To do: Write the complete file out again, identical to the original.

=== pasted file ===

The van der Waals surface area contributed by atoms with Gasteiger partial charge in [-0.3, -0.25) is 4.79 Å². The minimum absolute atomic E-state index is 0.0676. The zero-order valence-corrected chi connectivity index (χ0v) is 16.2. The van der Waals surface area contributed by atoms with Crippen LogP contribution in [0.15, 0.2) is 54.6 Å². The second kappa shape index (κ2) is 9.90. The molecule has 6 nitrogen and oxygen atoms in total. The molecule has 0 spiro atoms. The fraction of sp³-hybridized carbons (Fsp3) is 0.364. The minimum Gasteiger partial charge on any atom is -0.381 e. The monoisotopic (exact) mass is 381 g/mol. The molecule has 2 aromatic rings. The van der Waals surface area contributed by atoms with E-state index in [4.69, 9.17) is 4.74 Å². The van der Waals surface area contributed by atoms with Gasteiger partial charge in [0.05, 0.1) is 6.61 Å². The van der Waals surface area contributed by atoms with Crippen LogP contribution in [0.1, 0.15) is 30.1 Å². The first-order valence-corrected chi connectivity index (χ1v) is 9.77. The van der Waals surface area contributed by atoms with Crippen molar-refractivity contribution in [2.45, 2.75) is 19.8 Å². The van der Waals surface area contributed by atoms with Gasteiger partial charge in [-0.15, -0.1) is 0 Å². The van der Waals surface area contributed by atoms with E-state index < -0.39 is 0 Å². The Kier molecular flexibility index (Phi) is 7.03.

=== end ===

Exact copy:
The van der Waals surface area contributed by atoms with Gasteiger partial charge in [-0.3, -0.25) is 4.79 Å². The minimum absolute atomic E-state index is 0.0676. The zero-order valence-corrected chi connectivity index (χ0v) is 16.2. The van der Waals surface area contributed by atoms with Crippen LogP contribution in [0.15, 0.2) is 54.6 Å². The second kappa shape index (κ2) is 9.90. The molecule has 6 nitrogen and oxygen atoms in total. The molecule has 0 spiro atoms. The fraction of sp³-hybridized carbons (Fsp3) is 0.364. The minimum Gasteiger partial charge on any atom is -0.381 e. The monoisotopic (exact) mass is 381 g/mol. The molecule has 2 aromatic rings. The van der Waals surface area contributed by atoms with E-state index in [4.69, 9.17) is 4.74 Å². The van der Waals surface area contributed by atoms with Gasteiger partial charge in [0.05, 0.1) is 6.61 Å². The van der Waals surface area contributed by atoms with Crippen LogP contribution in [0.1, 0.15) is 30.1 Å². The first-order valence-corrected chi connectivity index (χ1v) is 9.77. The van der Waals surface area contributed by atoms with Crippen molar-refractivity contribution in [2.45, 2.75) is 19.8 Å². The van der Waals surface area contributed by atoms with Gasteiger partial charge in [-0.15, -0.1) is 0 Å². The van der Waals surface area contributed by atoms with E-state index < -0.39 is 0 Å². The Kier molecular flexibility index (Phi) is 7.03.